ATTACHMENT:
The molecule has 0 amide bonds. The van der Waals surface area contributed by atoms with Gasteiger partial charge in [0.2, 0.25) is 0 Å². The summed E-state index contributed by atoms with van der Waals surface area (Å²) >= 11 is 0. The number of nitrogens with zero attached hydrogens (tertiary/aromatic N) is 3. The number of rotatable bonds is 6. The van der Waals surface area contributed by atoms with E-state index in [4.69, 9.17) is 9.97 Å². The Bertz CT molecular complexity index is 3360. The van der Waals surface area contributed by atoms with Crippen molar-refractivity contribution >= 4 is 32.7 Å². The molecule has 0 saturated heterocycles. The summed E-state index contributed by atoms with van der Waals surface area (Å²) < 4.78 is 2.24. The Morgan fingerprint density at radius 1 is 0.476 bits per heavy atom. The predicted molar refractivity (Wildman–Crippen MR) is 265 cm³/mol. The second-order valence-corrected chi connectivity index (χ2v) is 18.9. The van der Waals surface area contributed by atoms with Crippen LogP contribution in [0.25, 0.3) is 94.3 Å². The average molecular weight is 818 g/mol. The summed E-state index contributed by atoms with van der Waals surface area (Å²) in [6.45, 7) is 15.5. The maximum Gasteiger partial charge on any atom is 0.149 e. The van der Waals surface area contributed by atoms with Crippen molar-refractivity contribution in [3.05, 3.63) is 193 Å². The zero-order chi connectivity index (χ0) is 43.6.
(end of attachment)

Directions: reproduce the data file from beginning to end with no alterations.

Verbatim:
The molecule has 0 amide bonds. The van der Waals surface area contributed by atoms with Gasteiger partial charge in [0.2, 0.25) is 0 Å². The summed E-state index contributed by atoms with van der Waals surface area (Å²) >= 11 is 0. The number of nitrogens with zero attached hydrogens (tertiary/aromatic N) is 3. The number of rotatable bonds is 6. The van der Waals surface area contributed by atoms with E-state index in [4.69, 9.17) is 9.97 Å². The Bertz CT molecular complexity index is 3360. The van der Waals surface area contributed by atoms with Crippen molar-refractivity contribution >= 4 is 32.7 Å². The molecule has 0 saturated heterocycles. The summed E-state index contributed by atoms with van der Waals surface area (Å²) < 4.78 is 2.24. The Morgan fingerprint density at radius 1 is 0.476 bits per heavy atom. The predicted molar refractivity (Wildman–Crippen MR) is 265 cm³/mol. The second-order valence-corrected chi connectivity index (χ2v) is 18.9. The van der Waals surface area contributed by atoms with Crippen LogP contribution in [0.25, 0.3) is 94.3 Å². The average molecular weight is 818 g/mol. The summed E-state index contributed by atoms with van der Waals surface area (Å²) in [6.45, 7) is 15.5. The maximum Gasteiger partial charge on any atom is 0.149 e. The van der Waals surface area contributed by atoms with Crippen molar-refractivity contribution in [3.05, 3.63) is 193 Å². The zero-order chi connectivity index (χ0) is 43.6.